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Psychologist gives advice for parents on managing children’s cellphone use

Posted: 8:18 AM, Aug 13, 2019
Updated: 2019-08-13 11:40:43-04
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WEST PALM BEACH, Fla. — From your child's perspective, it's probably the most important item they'll take to school today -- their smartphone.

Parents hope they use it for good and don't stay glued to it all day.

Kiara Morales is a recent graduate of Atlantic High School.

She shared her perspective said, "Teachers are like, if you want to use your phone, fine, but that's your fault for not getting the information you need and not doing well."

Morales has seen plenty of students use phones the correct way but also the wrong way.

"Those are the types of people that makes the older generation say that we're always on our phones, when that's not really the case," said Morales.

Social media apps on phones are the norm and your kids' brains are wired accordingly.

Mental Health Counselor Erinn Beck said, "We're trying to figure out who we are, who we want to be in the world, and we look to others to get that feedback."

Beck says the balance of disciplining smartphone misuse is delicate

Kids just aren't equipped to handle all those notifications.

"It's really hard to be honest with ourselves at that age. How is it affecting me? Am I able to stop myself from checking a notification when it comes in because as I mentioned, the impulse control is poor,” said Beck.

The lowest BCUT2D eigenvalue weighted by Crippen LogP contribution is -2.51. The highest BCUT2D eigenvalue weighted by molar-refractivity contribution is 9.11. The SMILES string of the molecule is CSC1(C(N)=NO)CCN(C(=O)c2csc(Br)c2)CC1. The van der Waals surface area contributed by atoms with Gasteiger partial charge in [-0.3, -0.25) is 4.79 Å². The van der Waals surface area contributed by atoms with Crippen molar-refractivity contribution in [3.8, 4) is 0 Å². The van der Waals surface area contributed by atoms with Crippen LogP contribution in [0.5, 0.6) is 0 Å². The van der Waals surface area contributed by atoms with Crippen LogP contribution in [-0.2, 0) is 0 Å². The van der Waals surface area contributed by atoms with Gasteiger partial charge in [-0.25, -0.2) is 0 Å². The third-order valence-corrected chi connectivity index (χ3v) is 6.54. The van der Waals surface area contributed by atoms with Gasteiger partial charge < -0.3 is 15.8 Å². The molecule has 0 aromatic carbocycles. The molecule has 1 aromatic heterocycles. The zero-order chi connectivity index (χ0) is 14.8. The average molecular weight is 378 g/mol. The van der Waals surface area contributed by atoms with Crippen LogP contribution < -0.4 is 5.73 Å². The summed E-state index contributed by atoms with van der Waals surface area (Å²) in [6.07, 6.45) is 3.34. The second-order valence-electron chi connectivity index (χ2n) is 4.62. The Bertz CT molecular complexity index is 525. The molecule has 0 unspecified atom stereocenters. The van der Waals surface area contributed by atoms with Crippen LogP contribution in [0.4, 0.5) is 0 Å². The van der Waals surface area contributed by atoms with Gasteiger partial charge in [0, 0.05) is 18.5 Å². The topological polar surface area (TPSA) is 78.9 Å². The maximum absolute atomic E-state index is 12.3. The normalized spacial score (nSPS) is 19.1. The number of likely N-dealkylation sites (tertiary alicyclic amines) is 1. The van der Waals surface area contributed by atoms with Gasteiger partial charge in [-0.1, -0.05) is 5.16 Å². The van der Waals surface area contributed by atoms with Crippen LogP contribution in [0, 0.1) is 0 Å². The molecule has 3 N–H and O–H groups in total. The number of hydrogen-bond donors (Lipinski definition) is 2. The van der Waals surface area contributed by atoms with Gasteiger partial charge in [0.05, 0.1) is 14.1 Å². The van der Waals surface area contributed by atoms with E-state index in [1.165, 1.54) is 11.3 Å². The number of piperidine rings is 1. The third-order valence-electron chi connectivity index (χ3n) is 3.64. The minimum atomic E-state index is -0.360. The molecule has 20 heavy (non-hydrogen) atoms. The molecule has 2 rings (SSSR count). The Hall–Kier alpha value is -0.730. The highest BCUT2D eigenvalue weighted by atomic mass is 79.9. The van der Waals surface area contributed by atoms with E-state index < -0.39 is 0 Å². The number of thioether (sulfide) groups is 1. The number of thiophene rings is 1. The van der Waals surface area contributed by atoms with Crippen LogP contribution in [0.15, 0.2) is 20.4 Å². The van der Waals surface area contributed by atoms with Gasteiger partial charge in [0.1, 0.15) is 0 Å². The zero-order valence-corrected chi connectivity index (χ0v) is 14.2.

Recent research from the University of Chicago shows even with the phone turned off and face down, its mere presence lowers cognitive capacity.

Developing boundaries starts both ways.

Morales's mom checked everything from text messages to social media direct messages.

"I felt a little upset with her because I felt like she didn't really have a lot of trust in me, and I felt like she was treating me a lot younger than I really am," said Morales.

Beck agrees to establish boundaries with privacy.

"Messages back and forth should be private, just like back in the day we exchanged notes. And how mortified we'd be if our parents read those," said Beck.
Instead, check everything publicly shared.

The upside is students can find inspiration through social media.

"Sometimes those people might not have access to that kind of access at home, so its good social media can give that to them," said Morales.